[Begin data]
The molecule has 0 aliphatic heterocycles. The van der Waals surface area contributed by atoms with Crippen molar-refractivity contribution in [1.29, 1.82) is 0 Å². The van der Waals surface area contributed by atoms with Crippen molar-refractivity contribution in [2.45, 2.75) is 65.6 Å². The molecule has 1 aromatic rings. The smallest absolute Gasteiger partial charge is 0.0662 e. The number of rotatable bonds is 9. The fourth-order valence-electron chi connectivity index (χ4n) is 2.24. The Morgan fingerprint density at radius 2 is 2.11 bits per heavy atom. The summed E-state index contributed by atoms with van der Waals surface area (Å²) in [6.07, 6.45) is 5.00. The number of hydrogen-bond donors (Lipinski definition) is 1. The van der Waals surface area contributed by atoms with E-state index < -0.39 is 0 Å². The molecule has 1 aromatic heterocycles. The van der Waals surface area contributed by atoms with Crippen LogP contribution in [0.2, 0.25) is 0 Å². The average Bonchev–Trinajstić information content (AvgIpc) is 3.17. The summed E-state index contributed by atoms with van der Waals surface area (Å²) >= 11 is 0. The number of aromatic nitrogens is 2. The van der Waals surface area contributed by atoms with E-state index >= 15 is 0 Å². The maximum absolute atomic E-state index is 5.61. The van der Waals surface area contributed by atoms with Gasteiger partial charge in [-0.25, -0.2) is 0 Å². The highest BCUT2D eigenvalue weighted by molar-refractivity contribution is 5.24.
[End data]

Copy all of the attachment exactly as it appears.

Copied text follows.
The molecule has 0 aliphatic heterocycles. The van der Waals surface area contributed by atoms with Crippen molar-refractivity contribution in [1.29, 1.82) is 0 Å². The van der Waals surface area contributed by atoms with Crippen molar-refractivity contribution in [2.45, 2.75) is 65.6 Å². The molecule has 1 aromatic rings. The smallest absolute Gasteiger partial charge is 0.0662 e. The number of rotatable bonds is 9. The fourth-order valence-electron chi connectivity index (χ4n) is 2.24. The Morgan fingerprint density at radius 2 is 2.11 bits per heavy atom. The summed E-state index contributed by atoms with van der Waals surface area (Å²) in [6.07, 6.45) is 5.00. The number of hydrogen-bond donors (Lipinski definition) is 1. The van der Waals surface area contributed by atoms with E-state index < -0.39 is 0 Å². The molecule has 1 aromatic heterocycles. The van der Waals surface area contributed by atoms with Crippen LogP contribution in [0.2, 0.25) is 0 Å². The average Bonchev–Trinajstić information content (AvgIpc) is 3.17. The summed E-state index contributed by atoms with van der Waals surface area (Å²) >= 11 is 0. The number of aromatic nitrogens is 2. The van der Waals surface area contributed by atoms with E-state index >= 15 is 0 Å². The maximum absolute atomic E-state index is 5.61. The van der Waals surface area contributed by atoms with Gasteiger partial charge in [-0.25, -0.2) is 0 Å². The highest BCUT2D eigenvalue weighted by molar-refractivity contribution is 5.24.